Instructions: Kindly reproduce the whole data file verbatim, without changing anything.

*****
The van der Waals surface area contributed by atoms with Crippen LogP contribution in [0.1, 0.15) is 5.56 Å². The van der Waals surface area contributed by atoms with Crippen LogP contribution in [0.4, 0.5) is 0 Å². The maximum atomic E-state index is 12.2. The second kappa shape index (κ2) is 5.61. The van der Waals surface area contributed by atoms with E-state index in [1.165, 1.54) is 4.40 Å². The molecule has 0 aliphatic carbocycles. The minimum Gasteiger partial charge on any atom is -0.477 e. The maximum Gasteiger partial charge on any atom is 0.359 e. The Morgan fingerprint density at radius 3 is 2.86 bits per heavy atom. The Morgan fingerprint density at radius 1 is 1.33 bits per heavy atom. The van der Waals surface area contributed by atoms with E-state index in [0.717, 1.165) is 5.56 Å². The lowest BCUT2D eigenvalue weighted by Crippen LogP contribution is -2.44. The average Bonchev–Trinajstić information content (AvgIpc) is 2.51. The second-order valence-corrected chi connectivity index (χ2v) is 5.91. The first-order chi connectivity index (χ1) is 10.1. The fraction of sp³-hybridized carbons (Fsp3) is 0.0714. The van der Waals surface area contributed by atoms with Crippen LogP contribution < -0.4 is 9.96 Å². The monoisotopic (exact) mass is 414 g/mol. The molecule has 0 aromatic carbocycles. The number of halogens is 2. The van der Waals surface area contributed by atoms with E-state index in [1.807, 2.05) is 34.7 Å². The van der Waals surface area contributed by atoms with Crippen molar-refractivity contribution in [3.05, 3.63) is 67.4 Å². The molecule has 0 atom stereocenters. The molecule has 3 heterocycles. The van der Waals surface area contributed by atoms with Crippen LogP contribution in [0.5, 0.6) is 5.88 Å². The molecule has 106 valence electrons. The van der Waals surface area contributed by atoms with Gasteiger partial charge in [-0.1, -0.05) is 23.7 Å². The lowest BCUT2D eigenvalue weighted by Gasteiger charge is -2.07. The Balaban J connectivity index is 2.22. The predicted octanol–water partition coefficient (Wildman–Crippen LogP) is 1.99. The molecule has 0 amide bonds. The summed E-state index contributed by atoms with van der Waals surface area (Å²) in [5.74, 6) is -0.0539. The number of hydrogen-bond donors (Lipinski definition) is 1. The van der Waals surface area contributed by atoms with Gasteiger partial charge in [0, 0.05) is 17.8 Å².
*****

The van der Waals surface area contributed by atoms with Crippen LogP contribution in [0.1, 0.15) is 5.56 Å². The van der Waals surface area contributed by atoms with Crippen LogP contribution in [0.4, 0.5) is 0 Å². The maximum atomic E-state index is 12.2. The second kappa shape index (κ2) is 5.61. The van der Waals surface area contributed by atoms with E-state index in [1.165, 1.54) is 4.40 Å². The molecule has 0 aliphatic carbocycles. The minimum Gasteiger partial charge on any atom is -0.477 e. The maximum Gasteiger partial charge on any atom is 0.359 e. The Morgan fingerprint density at radius 3 is 2.86 bits per heavy atom. The Morgan fingerprint density at radius 1 is 1.33 bits per heavy atom. The van der Waals surface area contributed by atoms with E-state index in [0.717, 1.165) is 5.56 Å². The lowest BCUT2D eigenvalue weighted by Crippen LogP contribution is -2.44. The average Bonchev–Trinajstić information content (AvgIpc) is 2.51. The second-order valence-corrected chi connectivity index (χ2v) is 5.91. The first-order chi connectivity index (χ1) is 10.1. The fraction of sp³-hybridized carbons (Fsp3) is 0.0714. The van der Waals surface area contributed by atoms with Crippen LogP contribution < -0.4 is 9.96 Å². The monoisotopic (exact) mass is 414 g/mol. The molecule has 0 aromatic carbocycles. The number of halogens is 2. The van der Waals surface area contributed by atoms with E-state index in [1.807, 2.05) is 34.7 Å². The van der Waals surface area contributed by atoms with Crippen molar-refractivity contribution in [3.05, 3.63) is 67.4 Å². The molecule has 0 atom stereocenters. The molecule has 3 heterocycles. The van der Waals surface area contributed by atoms with Crippen LogP contribution in [0.5, 0.6) is 5.88 Å². The molecule has 106 valence electrons. The van der Waals surface area contributed by atoms with Gasteiger partial charge in [-0.1, -0.05) is 23.7 Å². The lowest BCUT2D eigenvalue weighted by Gasteiger charge is -2.07. The Balaban J connectivity index is 2.22. The predicted octanol–water partition coefficient (Wildman–Crippen LogP) is 1.99. The molecule has 0 amide bonds. The summed E-state index contributed by atoms with van der Waals surface area (Å²) in [5.74, 6) is -0.0539. The number of hydrogen-bond donors (Lipinski definition) is 1. The van der Waals surface area contributed by atoms with Gasteiger partial charge in [0, 0.05) is 17.8 Å².